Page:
No matter how many times you lose someone or something that you dearly love, the grief is profound and hard to describe. As a writer, I challenge myself to describe various life’s scenarios, some of which I went through, some of which I did not. And I find that describing loss is one of the most difficult things. In the moment of grief, words fail me; in the same way, they fail me when I need to infuse grief into a story.
This is the fragment from my novel, Breaking the silence: A story in paintings, where the main character finds out about his lover’s/soulmate’s death:
My grief was unbearable. I dashed out of our little apartment, its rent being paid till December by Roman s parents who did not want to raise suspicions of their son s escape, and ran like a madman along the city streets. It was a warm summer day and I passed by the ice-cream vendors and stands with the sweet and fluffy cotton candy as I ran. But these sparks of joy belonged to a different world now, the world in which I no longer participated.
My world was elsewhere, in a quiet spot at the river bank, the Vistula River. There, in the sanctuary of solitude whose borders were marked by the river on one side and the poplars on the other, my grief took possession of me. Breathless after a long run, I stretched on the sand and stared into the sky. I felt lonely, for now I had nobody to share my sorrows. I felt betrayed by fate, for the star-crossed lovers from Verona were buried together, locked in an eternal embrace; there was a closure to their love story. There would be no closure to ours, because Roman s parents were the ones responsible for their children s burial, likely to take place in Germany, close to their hometown. What was eternal in our story was my longing for Roman s life cut short, for our love intruded upon by his early death, for what could have been had we lived together ever after. I screamed my thoughts into the vast blue sky on that dreadful afternoon, but naturally, silence was all I heard in response to my grievances. At times, to this day, I look up and scream to the sky in my thoughts. Perhaps one day it will soothe my sorrow with a warm, golden little sunray.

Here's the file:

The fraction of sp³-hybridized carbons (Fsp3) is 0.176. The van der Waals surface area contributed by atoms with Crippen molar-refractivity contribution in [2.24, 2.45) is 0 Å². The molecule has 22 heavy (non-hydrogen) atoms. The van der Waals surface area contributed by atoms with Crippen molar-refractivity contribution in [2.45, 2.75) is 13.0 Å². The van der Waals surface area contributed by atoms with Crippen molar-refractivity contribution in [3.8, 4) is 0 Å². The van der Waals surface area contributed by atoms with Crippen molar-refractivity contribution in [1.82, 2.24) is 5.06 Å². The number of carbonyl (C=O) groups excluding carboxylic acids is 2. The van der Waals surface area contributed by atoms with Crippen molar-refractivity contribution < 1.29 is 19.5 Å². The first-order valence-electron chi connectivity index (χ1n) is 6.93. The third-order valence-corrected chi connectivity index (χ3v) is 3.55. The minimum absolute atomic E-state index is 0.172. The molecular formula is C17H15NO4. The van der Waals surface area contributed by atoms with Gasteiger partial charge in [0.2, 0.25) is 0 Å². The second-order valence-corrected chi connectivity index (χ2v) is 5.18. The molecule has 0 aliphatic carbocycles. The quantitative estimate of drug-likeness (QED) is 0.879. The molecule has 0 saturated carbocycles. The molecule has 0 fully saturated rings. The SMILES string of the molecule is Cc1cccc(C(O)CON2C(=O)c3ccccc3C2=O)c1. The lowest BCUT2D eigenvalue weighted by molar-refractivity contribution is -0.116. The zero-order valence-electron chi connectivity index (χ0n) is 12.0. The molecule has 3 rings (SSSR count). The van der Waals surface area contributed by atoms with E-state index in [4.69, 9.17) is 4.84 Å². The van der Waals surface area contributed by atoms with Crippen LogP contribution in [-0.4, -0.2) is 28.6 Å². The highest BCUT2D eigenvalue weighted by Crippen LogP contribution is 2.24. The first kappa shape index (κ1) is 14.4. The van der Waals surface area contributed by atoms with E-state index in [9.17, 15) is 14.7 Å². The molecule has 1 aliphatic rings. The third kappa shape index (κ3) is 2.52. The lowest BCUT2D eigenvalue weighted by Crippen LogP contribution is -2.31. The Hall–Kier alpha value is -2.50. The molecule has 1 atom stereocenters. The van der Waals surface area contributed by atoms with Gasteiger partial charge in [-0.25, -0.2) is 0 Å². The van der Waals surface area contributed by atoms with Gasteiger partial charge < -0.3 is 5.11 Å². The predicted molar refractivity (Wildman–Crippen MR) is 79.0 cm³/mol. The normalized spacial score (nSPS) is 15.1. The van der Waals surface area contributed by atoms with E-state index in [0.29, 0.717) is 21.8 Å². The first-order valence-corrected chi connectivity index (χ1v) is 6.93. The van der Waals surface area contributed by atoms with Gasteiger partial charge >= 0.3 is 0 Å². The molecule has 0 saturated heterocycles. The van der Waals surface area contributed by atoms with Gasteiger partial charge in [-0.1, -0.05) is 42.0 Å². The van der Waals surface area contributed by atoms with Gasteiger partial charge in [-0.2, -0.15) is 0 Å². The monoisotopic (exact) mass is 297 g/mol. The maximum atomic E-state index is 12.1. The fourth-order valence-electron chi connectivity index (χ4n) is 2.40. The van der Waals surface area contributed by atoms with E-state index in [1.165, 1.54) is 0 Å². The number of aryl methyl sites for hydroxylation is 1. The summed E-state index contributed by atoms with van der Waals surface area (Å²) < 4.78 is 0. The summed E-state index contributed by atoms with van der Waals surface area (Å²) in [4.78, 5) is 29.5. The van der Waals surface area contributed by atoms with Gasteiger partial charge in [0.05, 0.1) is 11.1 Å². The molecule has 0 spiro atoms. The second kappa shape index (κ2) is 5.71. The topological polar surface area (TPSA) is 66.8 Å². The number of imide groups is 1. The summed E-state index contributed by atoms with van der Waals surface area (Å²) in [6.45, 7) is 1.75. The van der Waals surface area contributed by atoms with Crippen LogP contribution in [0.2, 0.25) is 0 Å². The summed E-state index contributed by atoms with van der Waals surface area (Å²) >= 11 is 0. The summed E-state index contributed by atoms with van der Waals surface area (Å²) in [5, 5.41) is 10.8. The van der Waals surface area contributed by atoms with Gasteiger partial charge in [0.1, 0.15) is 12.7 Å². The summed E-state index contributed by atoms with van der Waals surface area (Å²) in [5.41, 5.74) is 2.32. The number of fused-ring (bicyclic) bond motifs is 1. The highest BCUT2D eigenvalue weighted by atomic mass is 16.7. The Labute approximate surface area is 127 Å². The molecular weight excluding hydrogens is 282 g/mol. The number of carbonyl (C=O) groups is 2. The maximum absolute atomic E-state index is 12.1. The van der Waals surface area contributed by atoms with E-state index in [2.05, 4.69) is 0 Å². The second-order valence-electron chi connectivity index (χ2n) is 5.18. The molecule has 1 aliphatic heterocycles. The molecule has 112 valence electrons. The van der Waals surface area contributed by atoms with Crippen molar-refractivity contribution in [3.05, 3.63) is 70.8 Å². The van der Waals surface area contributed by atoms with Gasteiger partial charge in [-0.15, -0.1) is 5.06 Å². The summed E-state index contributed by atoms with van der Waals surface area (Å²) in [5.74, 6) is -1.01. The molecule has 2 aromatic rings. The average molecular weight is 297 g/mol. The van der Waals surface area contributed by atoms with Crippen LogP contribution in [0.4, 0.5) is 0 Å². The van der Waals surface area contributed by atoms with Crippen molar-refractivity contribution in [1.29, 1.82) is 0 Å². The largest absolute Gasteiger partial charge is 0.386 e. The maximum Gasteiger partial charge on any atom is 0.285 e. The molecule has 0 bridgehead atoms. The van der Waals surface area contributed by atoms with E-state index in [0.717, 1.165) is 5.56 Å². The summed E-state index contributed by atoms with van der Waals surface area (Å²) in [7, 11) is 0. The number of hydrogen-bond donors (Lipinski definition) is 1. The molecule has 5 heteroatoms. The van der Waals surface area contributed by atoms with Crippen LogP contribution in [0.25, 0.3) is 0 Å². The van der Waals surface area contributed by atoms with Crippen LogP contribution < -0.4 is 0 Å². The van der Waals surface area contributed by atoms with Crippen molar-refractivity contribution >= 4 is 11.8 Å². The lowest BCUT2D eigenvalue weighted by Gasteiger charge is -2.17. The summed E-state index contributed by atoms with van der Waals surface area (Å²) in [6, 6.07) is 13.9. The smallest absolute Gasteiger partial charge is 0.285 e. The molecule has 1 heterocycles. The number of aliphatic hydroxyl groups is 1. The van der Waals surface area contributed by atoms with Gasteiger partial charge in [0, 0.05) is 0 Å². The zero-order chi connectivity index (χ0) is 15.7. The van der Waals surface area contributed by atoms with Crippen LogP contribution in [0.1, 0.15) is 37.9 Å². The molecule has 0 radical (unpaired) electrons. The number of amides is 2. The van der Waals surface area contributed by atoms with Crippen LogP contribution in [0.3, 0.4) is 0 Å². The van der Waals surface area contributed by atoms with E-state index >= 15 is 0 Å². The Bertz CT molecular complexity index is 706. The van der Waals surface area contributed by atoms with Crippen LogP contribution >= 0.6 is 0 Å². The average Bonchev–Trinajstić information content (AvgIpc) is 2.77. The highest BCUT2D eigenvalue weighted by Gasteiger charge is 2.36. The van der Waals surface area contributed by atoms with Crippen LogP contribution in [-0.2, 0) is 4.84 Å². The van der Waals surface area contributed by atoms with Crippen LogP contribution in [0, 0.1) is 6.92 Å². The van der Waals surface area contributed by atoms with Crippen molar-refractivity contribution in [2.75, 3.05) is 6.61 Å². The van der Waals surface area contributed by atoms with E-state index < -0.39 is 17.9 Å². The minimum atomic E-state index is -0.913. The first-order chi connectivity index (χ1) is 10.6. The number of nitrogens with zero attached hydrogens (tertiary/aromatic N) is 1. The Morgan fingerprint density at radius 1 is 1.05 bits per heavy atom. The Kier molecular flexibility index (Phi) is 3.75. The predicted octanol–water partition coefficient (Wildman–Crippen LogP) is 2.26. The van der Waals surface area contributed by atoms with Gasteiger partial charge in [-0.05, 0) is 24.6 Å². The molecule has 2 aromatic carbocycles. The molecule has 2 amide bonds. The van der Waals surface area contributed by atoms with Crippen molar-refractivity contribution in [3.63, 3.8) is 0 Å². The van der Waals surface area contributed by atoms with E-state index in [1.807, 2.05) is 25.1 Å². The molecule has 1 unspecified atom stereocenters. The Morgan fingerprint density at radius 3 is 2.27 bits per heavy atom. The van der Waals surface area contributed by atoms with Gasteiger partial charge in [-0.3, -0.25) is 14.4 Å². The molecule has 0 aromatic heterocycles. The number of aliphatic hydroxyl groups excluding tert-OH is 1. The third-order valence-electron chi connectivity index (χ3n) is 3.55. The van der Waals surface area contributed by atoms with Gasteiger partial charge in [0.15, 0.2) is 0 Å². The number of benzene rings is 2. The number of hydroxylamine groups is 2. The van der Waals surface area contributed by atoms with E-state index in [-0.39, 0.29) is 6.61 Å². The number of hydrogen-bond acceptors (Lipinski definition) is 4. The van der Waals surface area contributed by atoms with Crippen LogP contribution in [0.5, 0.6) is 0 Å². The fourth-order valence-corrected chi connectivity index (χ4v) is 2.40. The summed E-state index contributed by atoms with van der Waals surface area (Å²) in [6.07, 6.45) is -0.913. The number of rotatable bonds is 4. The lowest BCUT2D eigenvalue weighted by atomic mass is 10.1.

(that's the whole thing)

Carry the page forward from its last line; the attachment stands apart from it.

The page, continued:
Last week, I came across a very different, more condensed version of rendering loss and I was quite fascinated and touched by it. In “Let us describe,” Gertrude Stein tells a story of people who drove somewhere, but never reached their destination. See how the narrative itself breaks down, as if in sobs, in her grief:
Many others did go and there was a sacrifice, of what shall we, a sheep, a hen, a cock, a village, a ruin, and all that and then that having been blessed let us bless it.
Different as our narratives of loss are, there is one thing that unites them: the challenge of writing about loss in a meaningful way. Stein’s title, “Let us describe” is a beckoning, a call for us to try and describe the grief, but probably, ultimately, fail. It is also a bow or a nod to the people who are lost. It is a gesture of respect as well as the acknowledgment of a profound loss that is manifested in sobs or silence of disbelief. It is the loss that no words can reach. It is the loss beyond language.
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